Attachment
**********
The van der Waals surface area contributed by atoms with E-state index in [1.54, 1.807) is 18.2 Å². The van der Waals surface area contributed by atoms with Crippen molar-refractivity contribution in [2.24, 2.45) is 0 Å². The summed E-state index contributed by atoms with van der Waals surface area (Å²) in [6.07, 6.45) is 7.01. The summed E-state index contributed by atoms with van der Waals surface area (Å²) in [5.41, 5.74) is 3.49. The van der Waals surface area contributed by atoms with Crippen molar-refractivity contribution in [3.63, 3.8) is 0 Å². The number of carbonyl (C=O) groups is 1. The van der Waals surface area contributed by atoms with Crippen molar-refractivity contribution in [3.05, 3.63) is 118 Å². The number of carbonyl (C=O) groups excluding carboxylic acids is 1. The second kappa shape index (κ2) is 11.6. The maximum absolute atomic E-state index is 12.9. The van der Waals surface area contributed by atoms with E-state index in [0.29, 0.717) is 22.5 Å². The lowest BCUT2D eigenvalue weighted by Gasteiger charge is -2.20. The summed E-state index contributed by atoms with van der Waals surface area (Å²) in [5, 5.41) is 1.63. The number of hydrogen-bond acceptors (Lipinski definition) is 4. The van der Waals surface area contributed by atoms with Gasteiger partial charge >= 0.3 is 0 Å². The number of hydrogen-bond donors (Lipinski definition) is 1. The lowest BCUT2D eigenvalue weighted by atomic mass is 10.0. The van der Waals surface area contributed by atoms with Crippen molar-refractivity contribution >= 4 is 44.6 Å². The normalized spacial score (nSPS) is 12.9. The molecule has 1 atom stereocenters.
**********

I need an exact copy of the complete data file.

The van der Waals surface area contributed by atoms with E-state index in [1.54, 1.807) is 18.2 Å². The van der Waals surface area contributed by atoms with Crippen molar-refractivity contribution in [2.24, 2.45) is 0 Å². The summed E-state index contributed by atoms with van der Waals surface area (Å²) in [6.07, 6.45) is 7.01. The summed E-state index contributed by atoms with van der Waals surface area (Å²) in [5.41, 5.74) is 3.49. The van der Waals surface area contributed by atoms with Crippen molar-refractivity contribution in [3.63, 3.8) is 0 Å². The number of carbonyl (C=O) groups is 1. The van der Waals surface area contributed by atoms with Crippen molar-refractivity contribution in [3.05, 3.63) is 118 Å². The number of carbonyl (C=O) groups excluding carboxylic acids is 1. The second kappa shape index (κ2) is 11.6. The maximum absolute atomic E-state index is 12.9. The van der Waals surface area contributed by atoms with E-state index in [0.29, 0.717) is 22.5 Å². The lowest BCUT2D eigenvalue weighted by Gasteiger charge is -2.20. The summed E-state index contributed by atoms with van der Waals surface area (Å²) in [5, 5.41) is 1.63. The number of hydrogen-bond acceptors (Lipinski definition) is 4. The van der Waals surface area contributed by atoms with Gasteiger partial charge >= 0.3 is 0 Å². The number of hydrogen-bond donors (Lipinski definition) is 1. The lowest BCUT2D eigenvalue weighted by atomic mass is 10.0. The van der Waals surface area contributed by atoms with Crippen molar-refractivity contribution >= 4 is 44.6 Å². The normalized spacial score (nSPS) is 12.9. The molecule has 1 atom stereocenters.